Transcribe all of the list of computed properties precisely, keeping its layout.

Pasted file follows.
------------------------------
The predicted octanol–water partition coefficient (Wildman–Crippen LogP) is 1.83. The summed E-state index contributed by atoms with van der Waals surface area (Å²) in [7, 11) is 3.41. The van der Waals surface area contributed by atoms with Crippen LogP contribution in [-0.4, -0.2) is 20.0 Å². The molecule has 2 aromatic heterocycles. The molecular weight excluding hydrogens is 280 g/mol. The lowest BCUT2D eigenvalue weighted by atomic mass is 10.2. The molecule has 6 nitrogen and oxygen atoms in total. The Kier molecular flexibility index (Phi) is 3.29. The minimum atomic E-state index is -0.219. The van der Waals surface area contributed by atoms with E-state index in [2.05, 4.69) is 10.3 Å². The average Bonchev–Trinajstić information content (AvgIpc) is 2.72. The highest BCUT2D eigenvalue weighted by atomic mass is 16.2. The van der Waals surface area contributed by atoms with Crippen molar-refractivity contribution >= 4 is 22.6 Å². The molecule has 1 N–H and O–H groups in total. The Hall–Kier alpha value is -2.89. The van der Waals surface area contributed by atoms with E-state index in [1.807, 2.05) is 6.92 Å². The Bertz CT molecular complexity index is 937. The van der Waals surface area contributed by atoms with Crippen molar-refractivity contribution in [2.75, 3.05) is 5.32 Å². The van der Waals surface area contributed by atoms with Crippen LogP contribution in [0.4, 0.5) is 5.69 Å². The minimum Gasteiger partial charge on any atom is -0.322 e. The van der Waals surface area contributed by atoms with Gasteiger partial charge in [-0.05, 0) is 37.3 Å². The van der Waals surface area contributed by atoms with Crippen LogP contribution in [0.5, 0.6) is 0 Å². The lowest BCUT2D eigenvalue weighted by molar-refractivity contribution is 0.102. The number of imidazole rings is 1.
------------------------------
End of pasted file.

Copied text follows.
The predicted octanol–water partition coefficient (Wildman–Crippen LogP) is 1.83. The summed E-state index contributed by atoms with van der Waals surface area (Å²) in [7, 11) is 3.41. The van der Waals surface area contributed by atoms with Crippen LogP contribution in [-0.4, -0.2) is 20.0 Å². The molecule has 2 aromatic heterocycles. The molecular weight excluding hydrogens is 280 g/mol. The lowest BCUT2D eigenvalue weighted by atomic mass is 10.2. The molecule has 6 nitrogen and oxygen atoms in total. The Kier molecular flexibility index (Phi) is 3.29. The minimum atomic E-state index is -0.219. The van der Waals surface area contributed by atoms with E-state index in [2.05, 4.69) is 10.3 Å². The average Bonchev–Trinajstić information content (AvgIpc) is 2.72. The highest BCUT2D eigenvalue weighted by atomic mass is 16.2. The van der Waals surface area contributed by atoms with Crippen molar-refractivity contribution >= 4 is 22.6 Å². The molecule has 1 N–H and O–H groups in total. The Hall–Kier alpha value is -2.89. The van der Waals surface area contributed by atoms with E-state index in [1.807, 2.05) is 6.92 Å². The Bertz CT molecular complexity index is 937. The van der Waals surface area contributed by atoms with Crippen molar-refractivity contribution in [2.75, 3.05) is 5.32 Å². The van der Waals surface area contributed by atoms with Crippen LogP contribution in [0.4, 0.5) is 5.69 Å². The minimum Gasteiger partial charge on any atom is -0.322 e. The van der Waals surface area contributed by atoms with Gasteiger partial charge in [-0.05, 0) is 37.3 Å². The van der Waals surface area contributed by atoms with Crippen LogP contribution in [0.5, 0.6) is 0 Å². The lowest BCUT2D eigenvalue weighted by molar-refractivity contribution is 0.102. The number of imidazole rings is 1.